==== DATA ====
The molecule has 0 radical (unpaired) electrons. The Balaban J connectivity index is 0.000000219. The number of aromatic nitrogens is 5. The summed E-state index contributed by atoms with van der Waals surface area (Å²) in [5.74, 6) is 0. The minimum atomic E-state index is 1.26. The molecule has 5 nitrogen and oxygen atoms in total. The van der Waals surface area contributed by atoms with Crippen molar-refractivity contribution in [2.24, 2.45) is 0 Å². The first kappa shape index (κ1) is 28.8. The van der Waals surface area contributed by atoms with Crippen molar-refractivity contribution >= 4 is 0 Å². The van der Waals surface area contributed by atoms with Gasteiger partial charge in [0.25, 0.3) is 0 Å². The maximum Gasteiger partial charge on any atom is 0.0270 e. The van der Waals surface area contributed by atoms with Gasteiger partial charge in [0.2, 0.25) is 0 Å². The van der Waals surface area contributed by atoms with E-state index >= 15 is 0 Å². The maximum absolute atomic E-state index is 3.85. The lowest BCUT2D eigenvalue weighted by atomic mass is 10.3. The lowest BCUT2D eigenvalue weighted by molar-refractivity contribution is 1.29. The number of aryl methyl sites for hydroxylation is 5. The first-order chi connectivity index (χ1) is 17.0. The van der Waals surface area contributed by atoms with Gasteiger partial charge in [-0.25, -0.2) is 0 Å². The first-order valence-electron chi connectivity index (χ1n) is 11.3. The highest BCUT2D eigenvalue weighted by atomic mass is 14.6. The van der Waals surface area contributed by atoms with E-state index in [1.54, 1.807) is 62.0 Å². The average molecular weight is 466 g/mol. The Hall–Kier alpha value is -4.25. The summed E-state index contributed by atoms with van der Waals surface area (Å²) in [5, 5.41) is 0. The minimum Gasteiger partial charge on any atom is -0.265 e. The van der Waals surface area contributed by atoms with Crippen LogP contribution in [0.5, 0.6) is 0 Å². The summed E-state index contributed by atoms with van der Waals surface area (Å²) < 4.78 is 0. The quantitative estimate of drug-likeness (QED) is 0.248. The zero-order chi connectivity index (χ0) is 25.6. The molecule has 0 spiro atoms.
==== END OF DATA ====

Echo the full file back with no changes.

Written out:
The molecule has 0 radical (unpaired) electrons. The Balaban J connectivity index is 0.000000219. The number of aromatic nitrogens is 5. The summed E-state index contributed by atoms with van der Waals surface area (Å²) in [5.74, 6) is 0. The minimum atomic E-state index is 1.26. The molecule has 5 nitrogen and oxygen atoms in total. The van der Waals surface area contributed by atoms with Crippen molar-refractivity contribution in [2.24, 2.45) is 0 Å². The first kappa shape index (κ1) is 28.8. The van der Waals surface area contributed by atoms with Crippen molar-refractivity contribution >= 4 is 0 Å². The van der Waals surface area contributed by atoms with Gasteiger partial charge in [0.25, 0.3) is 0 Å². The maximum Gasteiger partial charge on any atom is 0.0270 e. The van der Waals surface area contributed by atoms with Gasteiger partial charge in [0.2, 0.25) is 0 Å². The van der Waals surface area contributed by atoms with E-state index >= 15 is 0 Å². The maximum absolute atomic E-state index is 3.85. The lowest BCUT2D eigenvalue weighted by atomic mass is 10.3. The lowest BCUT2D eigenvalue weighted by molar-refractivity contribution is 1.29. The number of aryl methyl sites for hydroxylation is 5. The first-order chi connectivity index (χ1) is 17.0. The van der Waals surface area contributed by atoms with Gasteiger partial charge in [-0.25, -0.2) is 0 Å². The first-order valence-electron chi connectivity index (χ1n) is 11.3. The highest BCUT2D eigenvalue weighted by atomic mass is 14.6. The van der Waals surface area contributed by atoms with E-state index in [1.54, 1.807) is 62.0 Å². The average molecular weight is 466 g/mol. The Hall–Kier alpha value is -4.25. The summed E-state index contributed by atoms with van der Waals surface area (Å²) in [5, 5.41) is 0. The minimum Gasteiger partial charge on any atom is -0.265 e. The van der Waals surface area contributed by atoms with Crippen LogP contribution in [0.5, 0.6) is 0 Å². The summed E-state index contributed by atoms with van der Waals surface area (Å²) < 4.78 is 0. The quantitative estimate of drug-likeness (QED) is 0.248. The zero-order chi connectivity index (χ0) is 25.6. The molecule has 0 spiro atoms.